Whenever I can, I complete an app before reviewing it, allowing me as fully formed an opinion of it as possible. But occasionally, a game contains too much content for me to be able to cover it entirely before reviewing it. Riot Rings ($0.99) is one such game, an accessible bubble popper/marble-shooter inspired by the likes of Luxor, the no longer available StoneLoops and countless flash games before them.
In the game, you aim at rings of animals as they follow paths around the screen, pelting them with more animals in an attempt to create chains of three or more of the same species. You shoot from a fixed position that changes with every level, although generally speaking it’s in the centre of the screen, surrounded by rings. The game begins fairly unemphatically, hiding all of the game’s freshness and pace, but picks up as you progress through it. Rings begin to rotate more quickly, jolt backwards and forwards, and their paths even shrink, making their ends closer together. If the ends of a ring touch, it’s game over and you’ll have to replay the level. This mechanic makes the game exciting – you have to shoot tactically, because if you shoot at a ring too much without matching any animals, it causes the ends of the ring to move closer together and you have to work harder to complete the level. Also adding to the franticness of the game is a hidden time limit, which means that you can’t take too long dawdling through a level – a 15 second warning pops up to inform you that if you don’t hurry yourself up, you’ll be playing the level again.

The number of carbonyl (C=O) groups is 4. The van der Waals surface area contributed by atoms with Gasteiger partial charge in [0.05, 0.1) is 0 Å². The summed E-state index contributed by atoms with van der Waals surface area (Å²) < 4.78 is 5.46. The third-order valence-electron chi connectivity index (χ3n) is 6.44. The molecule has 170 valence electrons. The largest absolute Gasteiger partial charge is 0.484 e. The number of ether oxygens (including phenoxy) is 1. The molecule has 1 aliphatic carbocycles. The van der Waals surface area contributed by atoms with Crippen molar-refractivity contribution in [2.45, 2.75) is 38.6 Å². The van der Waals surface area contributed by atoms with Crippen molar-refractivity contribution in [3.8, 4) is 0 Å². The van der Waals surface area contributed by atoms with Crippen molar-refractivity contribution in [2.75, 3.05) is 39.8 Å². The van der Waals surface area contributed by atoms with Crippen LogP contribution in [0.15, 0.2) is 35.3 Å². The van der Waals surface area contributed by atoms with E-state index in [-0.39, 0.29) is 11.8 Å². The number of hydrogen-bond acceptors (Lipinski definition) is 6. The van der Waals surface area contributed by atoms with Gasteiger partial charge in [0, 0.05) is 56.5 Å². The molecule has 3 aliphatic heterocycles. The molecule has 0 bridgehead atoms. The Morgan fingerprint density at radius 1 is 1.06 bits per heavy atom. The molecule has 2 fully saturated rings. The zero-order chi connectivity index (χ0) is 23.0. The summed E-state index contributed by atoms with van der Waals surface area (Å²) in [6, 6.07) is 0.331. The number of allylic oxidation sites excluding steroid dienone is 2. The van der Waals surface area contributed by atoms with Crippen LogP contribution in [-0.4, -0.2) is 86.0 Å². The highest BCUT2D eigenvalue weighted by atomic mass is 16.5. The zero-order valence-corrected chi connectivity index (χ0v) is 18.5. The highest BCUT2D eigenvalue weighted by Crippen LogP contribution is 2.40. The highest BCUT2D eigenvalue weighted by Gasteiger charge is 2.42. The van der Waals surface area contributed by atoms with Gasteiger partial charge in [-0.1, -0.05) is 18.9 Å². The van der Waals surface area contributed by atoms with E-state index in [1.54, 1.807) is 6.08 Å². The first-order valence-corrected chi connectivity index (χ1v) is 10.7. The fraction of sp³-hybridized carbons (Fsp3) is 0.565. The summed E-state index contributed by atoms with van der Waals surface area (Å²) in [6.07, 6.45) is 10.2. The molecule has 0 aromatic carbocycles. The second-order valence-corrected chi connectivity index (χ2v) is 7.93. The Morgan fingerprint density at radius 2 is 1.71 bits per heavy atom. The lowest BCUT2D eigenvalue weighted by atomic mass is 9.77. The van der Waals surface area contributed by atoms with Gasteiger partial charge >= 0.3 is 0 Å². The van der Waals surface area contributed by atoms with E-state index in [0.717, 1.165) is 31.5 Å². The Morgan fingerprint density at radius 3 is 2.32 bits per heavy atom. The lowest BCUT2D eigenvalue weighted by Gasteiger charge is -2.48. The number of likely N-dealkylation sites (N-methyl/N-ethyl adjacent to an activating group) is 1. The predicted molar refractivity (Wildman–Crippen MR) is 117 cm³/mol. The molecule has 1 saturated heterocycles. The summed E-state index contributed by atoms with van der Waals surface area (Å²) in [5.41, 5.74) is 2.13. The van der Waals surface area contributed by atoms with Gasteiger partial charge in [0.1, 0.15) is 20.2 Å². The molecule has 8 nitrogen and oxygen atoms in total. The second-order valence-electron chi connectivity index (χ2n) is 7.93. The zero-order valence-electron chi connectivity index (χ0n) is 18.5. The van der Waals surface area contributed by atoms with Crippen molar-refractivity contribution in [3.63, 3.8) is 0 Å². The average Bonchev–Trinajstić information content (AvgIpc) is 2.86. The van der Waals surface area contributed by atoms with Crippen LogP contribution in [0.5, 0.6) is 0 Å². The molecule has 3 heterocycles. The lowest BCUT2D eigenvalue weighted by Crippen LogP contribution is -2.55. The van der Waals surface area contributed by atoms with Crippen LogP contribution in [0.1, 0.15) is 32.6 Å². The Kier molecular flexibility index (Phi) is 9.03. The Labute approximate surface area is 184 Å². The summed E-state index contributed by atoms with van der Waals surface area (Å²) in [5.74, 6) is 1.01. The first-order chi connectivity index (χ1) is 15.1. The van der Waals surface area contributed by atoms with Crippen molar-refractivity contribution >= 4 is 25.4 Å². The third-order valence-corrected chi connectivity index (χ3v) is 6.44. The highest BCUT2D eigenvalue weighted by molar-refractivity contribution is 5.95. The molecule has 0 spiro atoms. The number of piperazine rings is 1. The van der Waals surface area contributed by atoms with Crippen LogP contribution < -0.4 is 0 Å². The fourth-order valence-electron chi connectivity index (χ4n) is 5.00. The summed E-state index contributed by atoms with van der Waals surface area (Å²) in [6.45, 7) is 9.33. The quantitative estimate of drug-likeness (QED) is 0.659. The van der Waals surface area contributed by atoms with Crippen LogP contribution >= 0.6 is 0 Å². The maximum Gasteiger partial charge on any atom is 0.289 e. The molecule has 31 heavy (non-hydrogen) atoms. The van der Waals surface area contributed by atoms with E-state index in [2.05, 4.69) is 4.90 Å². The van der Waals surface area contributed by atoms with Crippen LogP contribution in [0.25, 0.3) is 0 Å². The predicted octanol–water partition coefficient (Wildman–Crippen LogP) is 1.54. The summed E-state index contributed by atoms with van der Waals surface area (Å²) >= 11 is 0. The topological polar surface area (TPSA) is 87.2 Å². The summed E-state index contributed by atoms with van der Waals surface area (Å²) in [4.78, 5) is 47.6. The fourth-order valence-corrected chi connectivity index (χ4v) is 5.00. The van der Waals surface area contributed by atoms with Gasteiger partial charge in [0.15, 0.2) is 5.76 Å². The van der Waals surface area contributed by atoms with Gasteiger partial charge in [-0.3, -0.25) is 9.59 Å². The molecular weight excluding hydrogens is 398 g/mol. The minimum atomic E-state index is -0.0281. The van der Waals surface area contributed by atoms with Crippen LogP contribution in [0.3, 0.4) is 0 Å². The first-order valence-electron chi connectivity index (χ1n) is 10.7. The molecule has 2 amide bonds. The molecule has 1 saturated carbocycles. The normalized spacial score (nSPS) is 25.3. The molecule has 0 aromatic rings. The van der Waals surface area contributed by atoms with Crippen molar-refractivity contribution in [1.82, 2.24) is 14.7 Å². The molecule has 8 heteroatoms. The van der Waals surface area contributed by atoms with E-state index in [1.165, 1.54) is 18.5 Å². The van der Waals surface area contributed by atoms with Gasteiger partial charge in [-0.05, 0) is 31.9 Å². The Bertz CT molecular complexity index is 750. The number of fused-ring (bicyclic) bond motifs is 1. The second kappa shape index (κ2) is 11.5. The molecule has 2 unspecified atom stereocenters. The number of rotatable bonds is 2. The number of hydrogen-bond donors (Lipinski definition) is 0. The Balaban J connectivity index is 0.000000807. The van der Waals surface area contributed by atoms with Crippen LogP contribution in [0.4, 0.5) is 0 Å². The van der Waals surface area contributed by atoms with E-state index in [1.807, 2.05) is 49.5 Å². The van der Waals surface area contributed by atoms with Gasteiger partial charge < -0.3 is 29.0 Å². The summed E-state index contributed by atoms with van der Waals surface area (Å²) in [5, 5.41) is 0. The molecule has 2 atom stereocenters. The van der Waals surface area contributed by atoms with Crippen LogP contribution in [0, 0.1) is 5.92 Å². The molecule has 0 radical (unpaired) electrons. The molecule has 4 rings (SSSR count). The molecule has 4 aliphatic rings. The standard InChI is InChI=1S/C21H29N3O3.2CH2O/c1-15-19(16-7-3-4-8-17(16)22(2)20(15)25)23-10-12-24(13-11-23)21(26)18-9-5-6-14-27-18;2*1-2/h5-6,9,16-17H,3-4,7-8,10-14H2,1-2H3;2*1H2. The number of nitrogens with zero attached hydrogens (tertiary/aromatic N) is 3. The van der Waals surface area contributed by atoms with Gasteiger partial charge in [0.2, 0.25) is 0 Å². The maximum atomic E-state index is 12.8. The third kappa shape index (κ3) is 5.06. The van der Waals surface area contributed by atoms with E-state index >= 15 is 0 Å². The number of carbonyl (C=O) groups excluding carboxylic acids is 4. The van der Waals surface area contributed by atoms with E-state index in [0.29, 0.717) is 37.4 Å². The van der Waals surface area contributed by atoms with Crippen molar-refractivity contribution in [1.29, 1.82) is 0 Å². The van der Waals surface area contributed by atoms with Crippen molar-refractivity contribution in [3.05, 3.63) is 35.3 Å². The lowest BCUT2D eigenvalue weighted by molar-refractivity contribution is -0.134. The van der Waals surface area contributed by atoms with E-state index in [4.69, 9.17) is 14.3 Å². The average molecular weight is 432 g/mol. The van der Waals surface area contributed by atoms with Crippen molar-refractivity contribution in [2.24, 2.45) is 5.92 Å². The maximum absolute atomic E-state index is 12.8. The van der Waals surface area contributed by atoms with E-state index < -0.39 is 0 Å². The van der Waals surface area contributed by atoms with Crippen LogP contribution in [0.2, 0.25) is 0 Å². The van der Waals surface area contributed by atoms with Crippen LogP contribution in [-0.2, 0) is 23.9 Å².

Level design itself is varied and creative. Animals fly in from off-screen, propelling you ever closer towards the replay level screen. Power-ups allow you to slow down ring movement, get rid of chunks of animals and more. Spotting and understanding the subtleties of the game mechanic adds depth to the game, whilst extra pressures like wasps flying at you from the side of the screen ensure that it never gets boring. There’s nothing hugely original here, but that doesn’t make Riot Rings any less fun.
Variety, as the saying goes, is the spice of life. In accordance, Riot Rings is pretty well spiced. It comes with three modes: in Campaign Mode, you play through levels as described above; Free Play appears to be exactly the same as Campaign Mode, so it’s not really worth classing as a separate mode, and the endless Zen Mode has you shooting at rings that get progressively harder to clear. There are 101 levels in Campaign Mode, and they each take a few minutes to complete, so there’s hours and hours of content here. Similarly, Zen Mode is oddly addicting and happily munches away at your time in ten to twenty minute chunks.
To complete the package, the app comes with bright, playful graphics that will appeal to children and adults alike. Menu systems are easy to navigate, fonts are easy to read, buttons are easy to press and level titles are amusing. Basically, the fundamentals of the app are all present and correct except for one odd exclusion – there’s no soundtrack. Sure, the game has good sound effects (including an annoying ‘amazing! Great! Fantastic! Patronising praise!’ voice), but no music (except for in menus). It wouldn’t be a major issue if the game let you listen to your own tunes, but it doesn’t. Although it comes with leaderboards, the game is also missing achievements – a minor quibble, but irritating nonetheless.
Overall, Riot Rings is an engaging app brimming with content, addicting gameplay and cute graphics. It nails most things on the head, but forgets in-level music. For the price, it should definitely be on your device, and is likely to remain there for a long time indeed.